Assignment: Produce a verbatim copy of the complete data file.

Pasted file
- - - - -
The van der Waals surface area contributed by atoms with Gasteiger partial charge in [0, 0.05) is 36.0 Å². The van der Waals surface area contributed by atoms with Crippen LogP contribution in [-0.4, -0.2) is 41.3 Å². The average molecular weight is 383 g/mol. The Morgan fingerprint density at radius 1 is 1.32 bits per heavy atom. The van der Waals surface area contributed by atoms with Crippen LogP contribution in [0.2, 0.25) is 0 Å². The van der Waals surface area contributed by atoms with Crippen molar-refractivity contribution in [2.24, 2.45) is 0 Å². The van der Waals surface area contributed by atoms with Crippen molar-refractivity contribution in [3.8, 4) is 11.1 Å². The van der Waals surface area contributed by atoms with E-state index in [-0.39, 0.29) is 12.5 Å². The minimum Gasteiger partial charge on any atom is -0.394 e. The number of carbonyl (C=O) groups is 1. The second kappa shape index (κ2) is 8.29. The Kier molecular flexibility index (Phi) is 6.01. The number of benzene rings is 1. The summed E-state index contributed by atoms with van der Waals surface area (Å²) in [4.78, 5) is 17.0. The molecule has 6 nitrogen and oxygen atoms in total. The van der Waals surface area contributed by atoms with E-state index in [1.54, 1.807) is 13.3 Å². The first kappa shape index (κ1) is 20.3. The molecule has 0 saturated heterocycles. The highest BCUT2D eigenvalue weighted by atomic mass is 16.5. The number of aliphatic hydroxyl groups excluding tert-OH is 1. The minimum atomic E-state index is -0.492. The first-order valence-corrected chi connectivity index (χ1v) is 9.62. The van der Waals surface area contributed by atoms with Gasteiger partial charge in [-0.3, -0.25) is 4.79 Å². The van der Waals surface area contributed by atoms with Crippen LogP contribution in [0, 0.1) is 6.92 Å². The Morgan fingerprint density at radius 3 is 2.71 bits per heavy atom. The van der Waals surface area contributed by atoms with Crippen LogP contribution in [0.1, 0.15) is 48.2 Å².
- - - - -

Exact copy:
The van der Waals surface area contributed by atoms with Gasteiger partial charge in [0, 0.05) is 36.0 Å². The van der Waals surface area contributed by atoms with Crippen LogP contribution in [-0.4, -0.2) is 41.3 Å². The average molecular weight is 383 g/mol. The Morgan fingerprint density at radius 1 is 1.32 bits per heavy atom. The van der Waals surface area contributed by atoms with Crippen LogP contribution in [0.2, 0.25) is 0 Å². The van der Waals surface area contributed by atoms with Crippen molar-refractivity contribution in [2.24, 2.45) is 0 Å². The van der Waals surface area contributed by atoms with Crippen molar-refractivity contribution in [3.8, 4) is 11.1 Å². The van der Waals surface area contributed by atoms with E-state index in [-0.39, 0.29) is 12.5 Å². The minimum Gasteiger partial charge on any atom is -0.394 e. The number of carbonyl (C=O) groups is 1. The second kappa shape index (κ2) is 8.29. The Kier molecular flexibility index (Phi) is 6.01. The number of benzene rings is 1. The summed E-state index contributed by atoms with van der Waals surface area (Å²) in [4.78, 5) is 17.0. The molecule has 6 nitrogen and oxygen atoms in total. The van der Waals surface area contributed by atoms with E-state index in [1.54, 1.807) is 13.3 Å². The first kappa shape index (κ1) is 20.3. The molecule has 0 saturated heterocycles. The highest BCUT2D eigenvalue weighted by atomic mass is 16.5. The number of aliphatic hydroxyl groups excluding tert-OH is 1. The minimum atomic E-state index is -0.492. The first-order valence-corrected chi connectivity index (χ1v) is 9.62. The van der Waals surface area contributed by atoms with Gasteiger partial charge in [-0.3, -0.25) is 4.79 Å². The van der Waals surface area contributed by atoms with Crippen LogP contribution in [0, 0.1) is 6.92 Å². The Morgan fingerprint density at radius 3 is 2.71 bits per heavy atom. The van der Waals surface area contributed by atoms with Crippen LogP contribution in [0.1, 0.15) is 48.2 Å².